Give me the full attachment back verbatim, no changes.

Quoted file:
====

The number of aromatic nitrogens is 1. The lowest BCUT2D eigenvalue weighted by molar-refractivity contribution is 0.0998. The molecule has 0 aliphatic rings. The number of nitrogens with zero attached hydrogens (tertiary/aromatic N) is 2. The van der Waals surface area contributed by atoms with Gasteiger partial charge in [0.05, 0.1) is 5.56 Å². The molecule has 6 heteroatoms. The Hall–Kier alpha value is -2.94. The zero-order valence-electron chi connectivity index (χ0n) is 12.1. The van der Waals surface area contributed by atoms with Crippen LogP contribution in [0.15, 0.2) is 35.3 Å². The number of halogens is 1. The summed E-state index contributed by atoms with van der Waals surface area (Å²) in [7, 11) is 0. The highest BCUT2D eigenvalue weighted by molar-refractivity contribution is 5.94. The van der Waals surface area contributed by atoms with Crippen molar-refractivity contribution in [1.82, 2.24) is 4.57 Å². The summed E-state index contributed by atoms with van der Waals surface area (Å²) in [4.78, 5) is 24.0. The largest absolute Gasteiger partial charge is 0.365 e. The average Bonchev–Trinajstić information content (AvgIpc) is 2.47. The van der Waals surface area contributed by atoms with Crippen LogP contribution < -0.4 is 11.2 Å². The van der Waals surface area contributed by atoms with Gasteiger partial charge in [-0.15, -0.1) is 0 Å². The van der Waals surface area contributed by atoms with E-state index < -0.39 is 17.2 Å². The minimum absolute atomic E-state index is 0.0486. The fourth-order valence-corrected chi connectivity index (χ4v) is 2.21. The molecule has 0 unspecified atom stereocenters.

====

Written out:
The number of aromatic nitrogens is 1. The lowest BCUT2D eigenvalue weighted by molar-refractivity contribution is 0.0998. The molecule has 0 aliphatic rings. The number of nitrogens with zero attached hydrogens (tertiary/aromatic N) is 2. The van der Waals surface area contributed by atoms with Gasteiger partial charge in [0.05, 0.1) is 5.56 Å². The molecule has 6 heteroatoms. The Hall–Kier alpha value is -2.94. The zero-order valence-electron chi connectivity index (χ0n) is 12.1. The van der Waals surface area contributed by atoms with Crippen LogP contribution in [0.15, 0.2) is 35.3 Å². The number of halogens is 1. The summed E-state index contributed by atoms with van der Waals surface area (Å²) in [7, 11) is 0. The highest BCUT2D eigenvalue weighted by molar-refractivity contribution is 5.94. The van der Waals surface area contributed by atoms with Crippen molar-refractivity contribution in [1.82, 2.24) is 4.57 Å². The summed E-state index contributed by atoms with van der Waals surface area (Å²) in [4.78, 5) is 24.0. The largest absolute Gasteiger partial charge is 0.365 e. The average Bonchev–Trinajstić information content (AvgIpc) is 2.47. The van der Waals surface area contributed by atoms with Crippen LogP contribution < -0.4 is 11.2 Å². The van der Waals surface area contributed by atoms with Gasteiger partial charge in [-0.15, -0.1) is 0 Å². The van der Waals surface area contributed by atoms with E-state index < -0.39 is 17.2 Å². The minimum absolute atomic E-state index is 0.0486. The fourth-order valence-corrected chi connectivity index (χ4v) is 2.21. The molecule has 0 unspecified atom stereocenters.